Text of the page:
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DHB Governance Debate Around Fit for Purpose

Media Release

Date: 6 December 2012

DHB Governance Debate Around Fit for Purpose

The extent to which District Health Board governance was ‘fit for purpose’ was robustly debated in an evening meeting of the NZ Institute of Health Management this week in Auckland (3 December).

Attended by some 40 health managers, the audience included the Minister of Health Honourable Tony Ryall, the Associate Minister of Health Honourable Jo Goodhew and MP Dr Paul Hutchison.

In a session chaired by Stuart Francis, chairman of Francis Group International, Dr Lee Mathias, Deputy Chair of the Auckland District Health Board, Dr Tim Tenbensel of the University of Auckland and Graeme Milne, chair of the Waikato District Health Board shared their research, experience and opinions.

There was general agreement on a number of fronts:
• Public interest in transparency is not well served in the current model
• The current model of having a majority of elected board members is a problem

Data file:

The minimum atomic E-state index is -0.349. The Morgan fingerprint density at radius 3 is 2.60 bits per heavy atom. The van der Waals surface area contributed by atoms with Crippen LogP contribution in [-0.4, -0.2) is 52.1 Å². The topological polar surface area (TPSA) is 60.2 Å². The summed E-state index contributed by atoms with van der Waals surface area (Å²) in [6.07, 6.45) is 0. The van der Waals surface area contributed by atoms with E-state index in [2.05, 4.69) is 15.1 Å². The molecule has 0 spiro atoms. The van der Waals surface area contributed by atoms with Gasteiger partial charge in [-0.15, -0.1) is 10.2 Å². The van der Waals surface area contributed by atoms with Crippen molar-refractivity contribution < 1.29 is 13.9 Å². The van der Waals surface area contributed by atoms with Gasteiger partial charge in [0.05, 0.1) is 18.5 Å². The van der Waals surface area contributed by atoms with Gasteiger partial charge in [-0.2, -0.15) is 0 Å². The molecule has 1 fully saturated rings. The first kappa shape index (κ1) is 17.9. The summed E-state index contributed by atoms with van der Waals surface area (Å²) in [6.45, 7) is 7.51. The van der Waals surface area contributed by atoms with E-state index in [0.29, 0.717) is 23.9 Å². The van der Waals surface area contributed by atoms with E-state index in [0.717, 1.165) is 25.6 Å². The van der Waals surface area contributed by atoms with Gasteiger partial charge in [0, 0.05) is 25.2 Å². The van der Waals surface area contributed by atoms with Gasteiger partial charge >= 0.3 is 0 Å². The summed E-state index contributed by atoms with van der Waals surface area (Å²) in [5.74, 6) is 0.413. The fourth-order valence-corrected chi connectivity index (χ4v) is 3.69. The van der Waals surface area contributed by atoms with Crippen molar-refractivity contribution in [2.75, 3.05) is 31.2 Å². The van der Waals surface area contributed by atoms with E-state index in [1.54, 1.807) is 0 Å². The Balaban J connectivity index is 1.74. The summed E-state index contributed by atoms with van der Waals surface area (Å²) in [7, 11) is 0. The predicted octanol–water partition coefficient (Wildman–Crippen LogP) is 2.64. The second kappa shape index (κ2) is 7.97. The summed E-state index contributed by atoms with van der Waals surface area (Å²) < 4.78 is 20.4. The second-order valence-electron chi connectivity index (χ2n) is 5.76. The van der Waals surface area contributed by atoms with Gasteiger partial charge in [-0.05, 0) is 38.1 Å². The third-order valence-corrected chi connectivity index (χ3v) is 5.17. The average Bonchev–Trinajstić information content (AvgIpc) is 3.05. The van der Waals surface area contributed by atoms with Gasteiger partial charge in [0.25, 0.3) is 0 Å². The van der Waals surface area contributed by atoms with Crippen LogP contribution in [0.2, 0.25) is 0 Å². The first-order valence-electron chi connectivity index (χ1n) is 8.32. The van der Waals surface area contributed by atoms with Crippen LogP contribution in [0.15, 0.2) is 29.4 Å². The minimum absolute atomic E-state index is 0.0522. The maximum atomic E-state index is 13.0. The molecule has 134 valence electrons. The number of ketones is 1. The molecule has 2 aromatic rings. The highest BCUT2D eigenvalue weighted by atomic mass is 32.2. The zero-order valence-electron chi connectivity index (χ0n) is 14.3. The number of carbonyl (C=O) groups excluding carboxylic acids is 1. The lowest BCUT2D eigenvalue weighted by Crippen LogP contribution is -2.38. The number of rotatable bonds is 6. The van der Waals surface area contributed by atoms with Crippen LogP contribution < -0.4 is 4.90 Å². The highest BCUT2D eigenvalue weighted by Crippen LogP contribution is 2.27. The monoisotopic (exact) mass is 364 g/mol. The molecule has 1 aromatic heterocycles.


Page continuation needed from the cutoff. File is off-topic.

• Only few DHB board members have qualifications to manage billion dollar organisations
• Evolving the model to a majority of appointed members would lift board performance
Dr Mathias’ research in her doctoral thesis pointed strongly to a much reduced number of elected board positions. One of the most important attributes of successful board members is the skill of ‘metaliteracy’ – the ability to assimilate multiple viewpoints as part of a board’s decision making process.

She found far too few DHB directors possessed the necessary skills for the job.

Dr Tenbensel’s research, conducted in collaboration with colleagues from two other New Zealand Universities raise some issues around the value of existing democratic mechanisms. He advocated for more consistent and formal clinical leadership within DHBs and likewise found the skill of ‘versatility’ of juggling different imperatives a critical skill for board members.

Mr Milne, an experienced corporate leader and professional director, plainly stated that the level of performance he has seen in the DHB sector simply would not be tolerated in the commercial sector let alone of billion dollar organisations with thousands of employees. He pointed to the need for boards to act as coaches for managers grappling with strategic issues, the lack of talent and the negative consequences on performance of the current systems for ensuring public transparency over DHBs.

The President of the NZ Institute of Health Management, Jenni Coles, thanked Francis Group for their continued support and facilitation of the meeting. NZIHM has been the professional association for promoting health management in New Zealand since 1946. Francis Group is a leading health performance improvement consultancy in England with practices in New Zealand and Australia.


ENDS

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